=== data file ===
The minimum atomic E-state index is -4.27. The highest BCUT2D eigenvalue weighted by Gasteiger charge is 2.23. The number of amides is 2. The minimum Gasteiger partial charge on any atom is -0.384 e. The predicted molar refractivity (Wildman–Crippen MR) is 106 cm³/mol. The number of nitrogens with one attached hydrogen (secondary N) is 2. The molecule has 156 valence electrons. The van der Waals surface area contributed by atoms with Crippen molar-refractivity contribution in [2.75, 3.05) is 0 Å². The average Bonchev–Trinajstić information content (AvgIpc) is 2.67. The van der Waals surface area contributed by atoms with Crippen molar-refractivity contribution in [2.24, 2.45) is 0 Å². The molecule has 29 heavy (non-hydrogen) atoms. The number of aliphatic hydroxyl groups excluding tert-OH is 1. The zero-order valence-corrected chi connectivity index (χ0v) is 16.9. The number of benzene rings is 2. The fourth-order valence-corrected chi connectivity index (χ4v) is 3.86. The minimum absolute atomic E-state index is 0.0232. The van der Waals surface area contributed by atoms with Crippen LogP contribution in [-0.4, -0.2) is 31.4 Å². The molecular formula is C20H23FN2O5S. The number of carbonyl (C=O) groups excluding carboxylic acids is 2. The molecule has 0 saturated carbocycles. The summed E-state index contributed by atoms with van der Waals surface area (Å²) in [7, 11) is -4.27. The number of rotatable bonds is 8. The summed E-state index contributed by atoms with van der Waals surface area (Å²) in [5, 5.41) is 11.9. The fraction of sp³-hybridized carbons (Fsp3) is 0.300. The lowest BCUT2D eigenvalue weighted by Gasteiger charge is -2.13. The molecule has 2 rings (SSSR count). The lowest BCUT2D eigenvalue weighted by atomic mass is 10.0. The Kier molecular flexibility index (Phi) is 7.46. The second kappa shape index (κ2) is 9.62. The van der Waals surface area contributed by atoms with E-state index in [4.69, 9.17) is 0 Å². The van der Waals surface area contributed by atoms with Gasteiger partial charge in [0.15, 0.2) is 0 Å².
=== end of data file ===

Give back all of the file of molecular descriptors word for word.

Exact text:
The minimum atomic E-state index is -4.27. The highest BCUT2D eigenvalue weighted by Gasteiger charge is 2.23. The number of amides is 2. The minimum Gasteiger partial charge on any atom is -0.384 e. The predicted molar refractivity (Wildman–Crippen MR) is 106 cm³/mol. The number of nitrogens with one attached hydrogen (secondary N) is 2. The molecule has 156 valence electrons. The van der Waals surface area contributed by atoms with Crippen molar-refractivity contribution in [2.75, 3.05) is 0 Å². The average Bonchev–Trinajstić information content (AvgIpc) is 2.67. The van der Waals surface area contributed by atoms with Crippen molar-refractivity contribution in [2.24, 2.45) is 0 Å². The molecule has 29 heavy (non-hydrogen) atoms. The number of aliphatic hydroxyl groups excluding tert-OH is 1. The zero-order valence-corrected chi connectivity index (χ0v) is 16.9. The number of benzene rings is 2. The fourth-order valence-corrected chi connectivity index (χ4v) is 3.86. The minimum absolute atomic E-state index is 0.0232. The van der Waals surface area contributed by atoms with Crippen LogP contribution in [-0.4, -0.2) is 31.4 Å². The molecular formula is C20H23FN2O5S. The number of carbonyl (C=O) groups excluding carboxylic acids is 2. The molecule has 0 saturated carbocycles. The summed E-state index contributed by atoms with van der Waals surface area (Å²) in [7, 11) is -4.27. The number of rotatable bonds is 8. The summed E-state index contributed by atoms with van der Waals surface area (Å²) in [5, 5.41) is 11.9. The fraction of sp³-hybridized carbons (Fsp3) is 0.300. The lowest BCUT2D eigenvalue weighted by Gasteiger charge is -2.13. The molecule has 2 rings (SSSR count). The lowest BCUT2D eigenvalue weighted by atomic mass is 10.0. The Kier molecular flexibility index (Phi) is 7.46. The second kappa shape index (κ2) is 9.62. The van der Waals surface area contributed by atoms with E-state index in [4.69, 9.17) is 0 Å². The van der Waals surface area contributed by atoms with Gasteiger partial charge in [0.15, 0.2) is 0 Å².